A district in Good Standing that has LAP Schools will be required to:
• Work with the identified school(s) to complete the Diagnostic Self- Review Document and
Report Template for each identified LAP School.
• Have the Diagnostic Self-Review Document and Report Template approved by the local
board of education for the district and posted to the district’s website by November 21,
2014.
Please Note: Once approved by SED, any significant modification of an approved plan requires
the prior approval of the Commissioner.
www.engageNY.org
20
Changes in New York State’s Accountability System
– New Common Core Regents Exam Levels
The Common Core based Regents exams will have five performance levels
instead of the four levels used with the Regents exams based on the 2005
Learning Standards.
Common Core Regents Exam
Regents
Scores for
ELA
85 – 100
79 – 84
65 – 78
55 – 64
0 – 54
Regents
Scores for Performance
Algebra I
Levels
85 – 100
Level 5
74 – 84
Level 4
65 – 73
Level 3
55 – 64
Level 2
0 – 54
Level 1
Regents Exam based on 2005 Learning Standards
Credit
Full
Full
Partial
None
None
Regents
Scores for
ELA
90 – 100
75 – 89
65 – 74
55 – 64
0 – 54
Regents
Performance
Scores for
Levels
Math
90 – 100
Level 4
80 – 89
Level 3
65 – 79
Level 2
55 – 64
Level 1
0 – 54
Level 1
Credit
Full
Full
Partial
None
None
Note: The five performance levels in Common Core Regents Exam will be converted to four levels
for Performance Index calculation.
www.engageNY.org
21
State-provided Growth Ratings are Stable across Years for
Teachers: New York State
85% of teachers with grades 4-8 scores over 2 years*
received the same or better growth rating in 2013-14
Count of grades 4-8 Teachers with each Stateprovided growth rating category in 2012-13
and 2013-14
Stability in State-provided growth rating
categories from 2012-13 to 2013-14 of grades
4-8 Teachers
2013-14
2012-13
H
E
D
I
Total
*Analysis
Movement
N
%
H
E
D
I Total
Moved up 3 rating
25 0.1%
635
1,307
34
11 1,987
Moved up 2 rating
1,058 3.7%
1,573 17,709 1,790
906 21,978
Moved up 1 rating
4,090 14.2%
67
2,187
548
382 3,184
No movement
25
991
330
370 1,716
Moved down 1 rating
3,479 12.1%
2,300 22,194 2,702 1,669 28,865
Moved down 2 rating
940 3.3%
Moved down 3 rating
11 0.0%
19,262 66.7%
only includes teachers who received grades 4-8 State-provided growth HEDI in 2012-13 and in 2013-14. Data as of 8/20/2014.
www.engageNY.org
22
Changes Made to the Regents Reform Agenda
In the 2013-14 School Year
• Graduation Standards Aligned to the Common Core
• Prohibition on “Traditional Standardized Tests” in Pre K-2
• Limitation on Time Spent on Test Preparation
• Use of Grade 3-8 ELA and Math Assessments for Promotion and
Placement Determinations
• Option to Eliminate Math Double Testing
• Postponement of the Value Added Model until at least 2015-16
www.engageNY.org
23
Key Accountability Issues Being Discussed by
the Regents in the 2014 – 15 School Year
• Pathways to Graduation
• Phase in of College and Career Readiness Standards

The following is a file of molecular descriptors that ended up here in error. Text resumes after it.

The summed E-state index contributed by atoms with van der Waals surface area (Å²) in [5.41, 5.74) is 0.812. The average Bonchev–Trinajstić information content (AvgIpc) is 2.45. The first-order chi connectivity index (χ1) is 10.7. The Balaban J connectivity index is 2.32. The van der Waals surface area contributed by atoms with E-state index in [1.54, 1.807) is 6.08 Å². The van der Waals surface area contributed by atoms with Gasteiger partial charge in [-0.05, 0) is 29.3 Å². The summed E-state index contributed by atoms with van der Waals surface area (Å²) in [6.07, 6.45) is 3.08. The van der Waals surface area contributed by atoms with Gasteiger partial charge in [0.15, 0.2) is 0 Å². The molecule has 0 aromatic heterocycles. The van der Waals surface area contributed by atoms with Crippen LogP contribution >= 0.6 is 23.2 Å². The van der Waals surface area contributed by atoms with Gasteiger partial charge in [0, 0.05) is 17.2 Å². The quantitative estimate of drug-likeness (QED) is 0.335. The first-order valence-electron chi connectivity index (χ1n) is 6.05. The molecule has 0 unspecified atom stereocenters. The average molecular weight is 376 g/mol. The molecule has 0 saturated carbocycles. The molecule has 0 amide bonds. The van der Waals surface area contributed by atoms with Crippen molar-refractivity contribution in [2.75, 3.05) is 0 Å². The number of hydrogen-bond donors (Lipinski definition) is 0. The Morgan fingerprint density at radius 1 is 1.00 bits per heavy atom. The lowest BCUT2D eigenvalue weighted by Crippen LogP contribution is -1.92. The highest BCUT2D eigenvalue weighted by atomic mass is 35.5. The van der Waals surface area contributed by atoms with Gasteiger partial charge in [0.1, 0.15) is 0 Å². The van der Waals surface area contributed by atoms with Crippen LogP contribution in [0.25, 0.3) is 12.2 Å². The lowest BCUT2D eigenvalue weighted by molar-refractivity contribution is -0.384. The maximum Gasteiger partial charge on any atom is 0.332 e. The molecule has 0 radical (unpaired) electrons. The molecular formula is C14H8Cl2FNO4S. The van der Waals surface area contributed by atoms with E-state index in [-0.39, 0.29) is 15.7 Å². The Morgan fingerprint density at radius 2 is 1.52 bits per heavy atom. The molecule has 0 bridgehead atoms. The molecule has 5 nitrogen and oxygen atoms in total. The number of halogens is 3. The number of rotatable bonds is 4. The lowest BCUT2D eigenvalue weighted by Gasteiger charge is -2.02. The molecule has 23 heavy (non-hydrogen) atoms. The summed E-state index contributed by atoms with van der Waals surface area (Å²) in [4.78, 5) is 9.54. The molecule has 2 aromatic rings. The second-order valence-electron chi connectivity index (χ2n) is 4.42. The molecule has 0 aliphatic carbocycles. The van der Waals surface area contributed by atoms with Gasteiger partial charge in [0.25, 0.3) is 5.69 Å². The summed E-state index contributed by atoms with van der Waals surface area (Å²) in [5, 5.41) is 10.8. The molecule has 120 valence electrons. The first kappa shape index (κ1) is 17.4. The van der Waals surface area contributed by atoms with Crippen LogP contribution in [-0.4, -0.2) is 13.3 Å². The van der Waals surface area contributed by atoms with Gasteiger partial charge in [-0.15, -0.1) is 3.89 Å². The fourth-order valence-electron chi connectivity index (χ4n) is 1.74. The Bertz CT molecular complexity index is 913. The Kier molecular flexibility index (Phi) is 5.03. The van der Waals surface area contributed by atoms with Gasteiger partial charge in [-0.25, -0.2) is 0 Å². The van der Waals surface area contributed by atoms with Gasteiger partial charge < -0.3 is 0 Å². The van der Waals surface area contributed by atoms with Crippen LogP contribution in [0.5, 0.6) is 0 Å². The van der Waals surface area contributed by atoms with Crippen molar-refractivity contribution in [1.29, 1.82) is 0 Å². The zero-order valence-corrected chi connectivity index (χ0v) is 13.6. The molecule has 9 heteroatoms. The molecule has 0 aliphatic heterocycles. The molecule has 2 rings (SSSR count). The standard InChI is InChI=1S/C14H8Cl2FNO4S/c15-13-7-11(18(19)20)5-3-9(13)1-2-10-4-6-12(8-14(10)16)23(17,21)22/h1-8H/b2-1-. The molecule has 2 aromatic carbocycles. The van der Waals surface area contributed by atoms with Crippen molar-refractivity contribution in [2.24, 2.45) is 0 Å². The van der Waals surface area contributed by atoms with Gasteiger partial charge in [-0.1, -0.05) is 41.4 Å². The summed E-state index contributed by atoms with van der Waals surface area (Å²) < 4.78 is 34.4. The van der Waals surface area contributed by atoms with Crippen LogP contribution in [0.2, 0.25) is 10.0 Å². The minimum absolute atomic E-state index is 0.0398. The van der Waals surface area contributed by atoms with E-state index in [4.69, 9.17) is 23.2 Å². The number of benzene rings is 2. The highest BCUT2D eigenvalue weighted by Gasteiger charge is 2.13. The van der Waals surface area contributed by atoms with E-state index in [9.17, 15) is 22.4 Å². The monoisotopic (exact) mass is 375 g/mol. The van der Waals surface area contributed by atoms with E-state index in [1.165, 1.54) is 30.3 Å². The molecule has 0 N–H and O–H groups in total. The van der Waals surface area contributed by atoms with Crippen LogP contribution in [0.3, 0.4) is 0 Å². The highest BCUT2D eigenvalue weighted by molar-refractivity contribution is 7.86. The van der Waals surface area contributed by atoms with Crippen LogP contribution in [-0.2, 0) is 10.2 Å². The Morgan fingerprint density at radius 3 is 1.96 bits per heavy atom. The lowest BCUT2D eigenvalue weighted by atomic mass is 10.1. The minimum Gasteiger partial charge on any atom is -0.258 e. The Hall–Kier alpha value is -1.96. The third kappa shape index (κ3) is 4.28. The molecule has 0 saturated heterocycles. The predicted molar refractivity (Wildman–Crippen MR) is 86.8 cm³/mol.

• PARCC
• Chronic Absenteeism
• Graduation Standards for Late Arriving English Language
Learners
• Common Core ELA Regents Exam Flexibility
• Part 154
www.engageNY.org
24
Pathways to Graduation
All students earning a Regents Diploma will:
• Take a balanced curriculum including: English language arts, Math,
US History and Government, Global History and Geography,
Science, a Language other than English, Art, Physical Education
and Health;
• Earn a minimum of 22 High School Credits; and
• Meet required elements of their assessment pathway.
In September 2014, the Board of Regents instructed the
Department to draft regulatory amendments to implement a 4 + 1
pathway to graduation, whereby students may take four Regents
exams and a comparably rigorous technical or other assessment for
the fifth required examination.
Under the proposed amendment change, the 4 + 1 pathway
option would apply beginning with students who are eligible to
receive a high school diploma in June 2015 and thereafter.
www.engageNY.org
25
4 + 1 Assessment Pathway Requirements
Students may take four Regents exams (ELA, Math, Science, and Social
Studies) and a comparably rigorous assessment for the fifth required
examination to graduate. The fifth assessment required for graduation may
include any one of the following assessments:
• One additional social studies Regents examination or Department-approved
•
•
•
•
•
alternative (Humanities Pathway); or
One additional Regents examination in a different course in mathematics or
science or a Department-approved alternative (STEM Pathway); or
A pathway assessment approved by the Commissioner in accordance with
§100.2(f)(2) of the Commissioner’s Regulations (which could include a Biliteracy
[LOTE] Pathway); or
A career and technical education (CTE) pathway assessment, approved by the
Commissioner in accordance with proposed §100.2(mm), following successful
completion of a CTE program approved pursuant to §100.5(d)(6) of the
regulations (CTE Pathway); or